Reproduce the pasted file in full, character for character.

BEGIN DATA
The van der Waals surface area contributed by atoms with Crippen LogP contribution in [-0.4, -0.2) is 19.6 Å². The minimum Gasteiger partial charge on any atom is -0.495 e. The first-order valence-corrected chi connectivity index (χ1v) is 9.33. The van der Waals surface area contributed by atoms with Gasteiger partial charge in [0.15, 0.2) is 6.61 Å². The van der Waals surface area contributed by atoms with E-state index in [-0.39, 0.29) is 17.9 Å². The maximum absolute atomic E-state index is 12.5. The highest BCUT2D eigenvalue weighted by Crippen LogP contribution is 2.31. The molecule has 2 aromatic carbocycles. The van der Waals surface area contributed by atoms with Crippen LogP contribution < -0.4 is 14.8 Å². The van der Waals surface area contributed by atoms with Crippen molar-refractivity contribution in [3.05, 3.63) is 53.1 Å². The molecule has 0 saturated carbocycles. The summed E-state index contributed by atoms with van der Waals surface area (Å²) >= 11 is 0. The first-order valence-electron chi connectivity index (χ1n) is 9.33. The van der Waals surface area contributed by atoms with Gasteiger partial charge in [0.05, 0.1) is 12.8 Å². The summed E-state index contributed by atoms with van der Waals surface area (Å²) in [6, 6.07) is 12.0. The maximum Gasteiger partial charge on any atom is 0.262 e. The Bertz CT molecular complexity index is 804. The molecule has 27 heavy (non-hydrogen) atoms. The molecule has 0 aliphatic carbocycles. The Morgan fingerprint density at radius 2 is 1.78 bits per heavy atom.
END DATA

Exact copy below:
The van der Waals surface area contributed by atoms with Crippen LogP contribution in [-0.4, -0.2) is 19.6 Å². The minimum Gasteiger partial charge on any atom is -0.495 e. The first-order valence-corrected chi connectivity index (χ1v) is 9.33. The van der Waals surface area contributed by atoms with Gasteiger partial charge in [0.15, 0.2) is 6.61 Å². The van der Waals surface area contributed by atoms with E-state index in [-0.39, 0.29) is 17.9 Å². The maximum absolute atomic E-state index is 12.5. The highest BCUT2D eigenvalue weighted by Crippen LogP contribution is 2.31. The molecule has 2 aromatic carbocycles. The van der Waals surface area contributed by atoms with Crippen LogP contribution < -0.4 is 14.8 Å². The van der Waals surface area contributed by atoms with Crippen molar-refractivity contribution in [3.05, 3.63) is 53.1 Å². The molecule has 0 saturated carbocycles. The summed E-state index contributed by atoms with van der Waals surface area (Å²) >= 11 is 0. The first-order valence-electron chi connectivity index (χ1n) is 9.33. The van der Waals surface area contributed by atoms with Gasteiger partial charge in [0.05, 0.1) is 12.8 Å². The summed E-state index contributed by atoms with van der Waals surface area (Å²) in [6, 6.07) is 12.0. The maximum Gasteiger partial charge on any atom is 0.262 e. The Bertz CT molecular complexity index is 804. The molecule has 27 heavy (non-hydrogen) atoms. The molecule has 0 aliphatic carbocycles. The Morgan fingerprint density at radius 2 is 1.78 bits per heavy atom.